May 07, 2007
"An Inconvenient Truth." For whom?
With much trepidation I viewed "An Inconvenient Truth". Alas, my fears were unfounded since most of what I saw, was already known to me. My apprehension about being confronted with an unknown or/and harsh reality were put to rest. Strangely enough, I didn't find myself happy about that; after all I had rid myself of a fear, an apprehension had been dealt with. What was it that tugged at my conscience and wouldn't let me breathe a sigh of relief? Why couldn't I simply say, " I finally watched "An Inconvenient Truth", and I'm not all shaken up because of it." It could be due to one of two reasons: one that the content of the documentary was not 'earth shattering' as I'd expected it to be, and second, given that I was mostly familiar with the content presented, why was I then not able to simply walk away from it. What was the dilemma brewing within me?
I gave this confusion much thought, and also chewed upon my pondering for quite a while after which I came up with some findings that were rather untoward. The 'truth' of the film is 'inconvenient' only to some. Most of the world is not even aware of the truth because they have more urgent things on their minds; like their next meal! They are totally consumed by their struggle to survive. Consequently, they are oblivious of Gore's 'truth' and the need to know it; convenient or otherwise. Then there are some that recognize the 'truth', and also find it 'inconvenient'; as a result, are doing whatever little they can do to appease their environment-friendly-conscience: cleaning up a river bed, using paper bags, recycling plastic.... Needless to say, their efforts are not making the cut.
Then, there are those to whom the truth is crystal clear but not inconvenient: in fact, this truth facilitates their cause. Giant multinationals, and the influential people who sit on its management boards are more than aware of Gore's truth, and find it most convenient and profitable because it pays for their million dollar salaries. Did these people watch the film? In all likelihood they did; to be able to say they did when making pleasantries with golf buddies in a country club!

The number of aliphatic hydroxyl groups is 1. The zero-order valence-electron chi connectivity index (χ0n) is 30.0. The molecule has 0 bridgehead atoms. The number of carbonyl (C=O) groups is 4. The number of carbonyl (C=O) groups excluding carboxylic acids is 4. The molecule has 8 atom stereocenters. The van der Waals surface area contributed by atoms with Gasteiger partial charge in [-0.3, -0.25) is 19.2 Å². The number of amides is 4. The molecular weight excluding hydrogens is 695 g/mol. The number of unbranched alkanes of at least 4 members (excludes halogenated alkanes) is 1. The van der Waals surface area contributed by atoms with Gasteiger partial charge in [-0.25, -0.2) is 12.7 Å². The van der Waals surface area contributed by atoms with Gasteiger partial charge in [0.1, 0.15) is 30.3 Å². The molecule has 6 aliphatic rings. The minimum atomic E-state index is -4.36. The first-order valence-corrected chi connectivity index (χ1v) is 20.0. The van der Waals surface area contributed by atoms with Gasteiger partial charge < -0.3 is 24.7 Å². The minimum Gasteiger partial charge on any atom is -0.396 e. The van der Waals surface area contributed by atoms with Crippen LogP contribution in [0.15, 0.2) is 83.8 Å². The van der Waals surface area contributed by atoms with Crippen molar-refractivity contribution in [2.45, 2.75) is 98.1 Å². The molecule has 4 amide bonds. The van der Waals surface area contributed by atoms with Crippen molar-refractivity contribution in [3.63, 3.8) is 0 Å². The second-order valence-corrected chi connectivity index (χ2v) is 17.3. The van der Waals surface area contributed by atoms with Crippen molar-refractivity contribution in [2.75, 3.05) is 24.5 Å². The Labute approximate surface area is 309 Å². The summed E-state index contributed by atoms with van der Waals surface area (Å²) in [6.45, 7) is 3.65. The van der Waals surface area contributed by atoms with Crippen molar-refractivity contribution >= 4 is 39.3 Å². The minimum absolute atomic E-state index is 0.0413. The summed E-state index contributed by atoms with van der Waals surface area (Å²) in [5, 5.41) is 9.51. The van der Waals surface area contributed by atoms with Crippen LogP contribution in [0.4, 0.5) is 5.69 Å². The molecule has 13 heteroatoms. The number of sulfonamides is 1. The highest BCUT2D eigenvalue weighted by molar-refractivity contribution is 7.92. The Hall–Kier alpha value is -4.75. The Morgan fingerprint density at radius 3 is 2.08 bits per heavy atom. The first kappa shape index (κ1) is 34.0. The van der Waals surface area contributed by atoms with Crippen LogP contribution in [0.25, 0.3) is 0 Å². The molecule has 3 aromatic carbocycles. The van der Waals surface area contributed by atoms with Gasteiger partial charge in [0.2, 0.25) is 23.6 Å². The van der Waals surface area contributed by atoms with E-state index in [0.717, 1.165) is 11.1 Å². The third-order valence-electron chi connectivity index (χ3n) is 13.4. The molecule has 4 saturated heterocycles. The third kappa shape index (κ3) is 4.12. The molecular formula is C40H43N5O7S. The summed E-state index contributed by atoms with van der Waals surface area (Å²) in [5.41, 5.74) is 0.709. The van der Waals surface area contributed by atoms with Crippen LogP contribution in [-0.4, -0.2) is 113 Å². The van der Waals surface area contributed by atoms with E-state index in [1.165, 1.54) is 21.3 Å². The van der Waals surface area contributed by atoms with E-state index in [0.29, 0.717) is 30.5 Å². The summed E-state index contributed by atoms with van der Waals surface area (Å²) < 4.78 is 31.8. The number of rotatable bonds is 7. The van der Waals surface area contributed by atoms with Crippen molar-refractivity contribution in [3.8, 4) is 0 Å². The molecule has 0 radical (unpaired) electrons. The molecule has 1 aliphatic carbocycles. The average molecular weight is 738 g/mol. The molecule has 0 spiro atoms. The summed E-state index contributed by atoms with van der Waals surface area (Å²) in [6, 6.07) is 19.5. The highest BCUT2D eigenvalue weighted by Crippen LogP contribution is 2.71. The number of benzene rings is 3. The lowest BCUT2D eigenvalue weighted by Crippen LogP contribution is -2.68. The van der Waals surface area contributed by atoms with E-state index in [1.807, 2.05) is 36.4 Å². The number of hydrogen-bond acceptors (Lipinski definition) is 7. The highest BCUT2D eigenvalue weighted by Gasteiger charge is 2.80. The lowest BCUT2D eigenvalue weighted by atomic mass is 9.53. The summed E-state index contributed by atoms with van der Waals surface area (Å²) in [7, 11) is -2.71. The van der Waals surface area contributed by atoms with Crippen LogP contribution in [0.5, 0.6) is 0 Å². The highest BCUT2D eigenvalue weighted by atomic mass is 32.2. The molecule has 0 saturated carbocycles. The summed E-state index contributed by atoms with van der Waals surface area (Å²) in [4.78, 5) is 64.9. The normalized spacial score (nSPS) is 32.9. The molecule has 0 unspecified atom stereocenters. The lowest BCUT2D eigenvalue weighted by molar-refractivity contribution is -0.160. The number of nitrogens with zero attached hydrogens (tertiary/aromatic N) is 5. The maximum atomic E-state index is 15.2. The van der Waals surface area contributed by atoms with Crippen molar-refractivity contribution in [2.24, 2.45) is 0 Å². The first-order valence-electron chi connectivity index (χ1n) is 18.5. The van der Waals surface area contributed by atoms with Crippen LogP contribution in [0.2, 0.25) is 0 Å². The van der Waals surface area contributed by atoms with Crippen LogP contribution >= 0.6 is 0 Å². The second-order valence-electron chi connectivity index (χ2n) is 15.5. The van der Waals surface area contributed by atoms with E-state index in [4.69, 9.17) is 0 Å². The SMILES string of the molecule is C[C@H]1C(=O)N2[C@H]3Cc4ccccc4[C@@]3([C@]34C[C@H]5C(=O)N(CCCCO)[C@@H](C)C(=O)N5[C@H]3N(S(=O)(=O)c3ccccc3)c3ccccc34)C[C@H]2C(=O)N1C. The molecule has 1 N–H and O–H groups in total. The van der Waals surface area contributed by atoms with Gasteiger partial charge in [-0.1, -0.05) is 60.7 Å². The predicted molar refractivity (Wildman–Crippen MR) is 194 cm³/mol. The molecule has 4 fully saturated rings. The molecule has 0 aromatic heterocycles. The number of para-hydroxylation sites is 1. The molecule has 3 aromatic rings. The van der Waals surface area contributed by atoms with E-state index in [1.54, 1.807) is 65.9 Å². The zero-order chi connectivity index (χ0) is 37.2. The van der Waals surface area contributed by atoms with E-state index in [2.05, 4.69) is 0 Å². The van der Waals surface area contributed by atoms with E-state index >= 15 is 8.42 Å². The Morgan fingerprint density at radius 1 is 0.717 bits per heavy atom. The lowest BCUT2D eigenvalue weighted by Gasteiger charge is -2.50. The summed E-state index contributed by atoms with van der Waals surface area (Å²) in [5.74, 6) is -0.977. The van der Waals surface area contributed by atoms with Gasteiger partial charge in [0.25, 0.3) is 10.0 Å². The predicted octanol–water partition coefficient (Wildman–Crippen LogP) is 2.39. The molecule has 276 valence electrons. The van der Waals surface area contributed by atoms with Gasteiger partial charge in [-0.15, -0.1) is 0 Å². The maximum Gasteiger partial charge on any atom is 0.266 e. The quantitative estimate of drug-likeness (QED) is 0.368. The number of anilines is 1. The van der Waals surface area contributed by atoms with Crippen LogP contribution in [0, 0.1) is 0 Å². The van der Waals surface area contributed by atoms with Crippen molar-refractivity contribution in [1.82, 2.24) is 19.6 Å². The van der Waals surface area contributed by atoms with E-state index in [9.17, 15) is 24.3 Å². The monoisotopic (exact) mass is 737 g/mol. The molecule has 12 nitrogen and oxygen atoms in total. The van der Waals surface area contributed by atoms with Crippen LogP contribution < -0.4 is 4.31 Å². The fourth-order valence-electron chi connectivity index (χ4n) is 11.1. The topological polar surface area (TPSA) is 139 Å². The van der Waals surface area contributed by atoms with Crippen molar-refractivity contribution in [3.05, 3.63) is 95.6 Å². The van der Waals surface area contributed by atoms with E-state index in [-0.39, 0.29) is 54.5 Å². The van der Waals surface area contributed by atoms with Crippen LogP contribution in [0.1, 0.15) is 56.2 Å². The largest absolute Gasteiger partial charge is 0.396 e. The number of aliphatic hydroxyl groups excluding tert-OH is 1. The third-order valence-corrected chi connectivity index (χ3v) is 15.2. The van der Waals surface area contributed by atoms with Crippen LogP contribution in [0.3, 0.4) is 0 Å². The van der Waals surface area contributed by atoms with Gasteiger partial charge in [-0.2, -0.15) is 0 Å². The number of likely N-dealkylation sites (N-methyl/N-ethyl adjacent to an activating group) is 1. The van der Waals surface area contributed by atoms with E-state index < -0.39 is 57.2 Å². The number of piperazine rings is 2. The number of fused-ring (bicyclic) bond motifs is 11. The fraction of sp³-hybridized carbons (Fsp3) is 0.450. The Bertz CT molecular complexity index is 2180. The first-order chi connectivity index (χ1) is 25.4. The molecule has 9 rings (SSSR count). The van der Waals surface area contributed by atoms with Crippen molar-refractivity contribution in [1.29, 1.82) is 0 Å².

What was Al Gore's purpose while making this documentary? If it was to inform the masses, then I'm not so sure he succeeded. The ordinary man did not perhaps see his documentary because ordinary people don't pay eight odd dollars to watch graphs and tables on the big screen! Gore would have been better off making a movie along the lines of "Blood Diamond" or "The Constant Gardner" because that would have at least brought to light the cause that he's fighting for. "Blood Diamond" for example, was an all out action movie, but it did make ordinary people cognizant of the inhuman ways in which diamonds are mined in Sierra Leone. "The Constant Gardner", on the other hand, was more of an adventure cum suspense movie with some captivating photography, and that movie did inform the masses about the unethical drug trials being carried out by multinational pharmaceutical companies in poor African countries. Al Gore's "An Inconvenient Truth" definitely had an all important message to convey, but did the message get conveyed? How far and how clear?
Why didn't Al Gore write a book instead or go on a lecture circuit to spread his message? Why did he choose film as a medium to propagate a cause so urgent and so important, and especially since the life of our planet depends on it?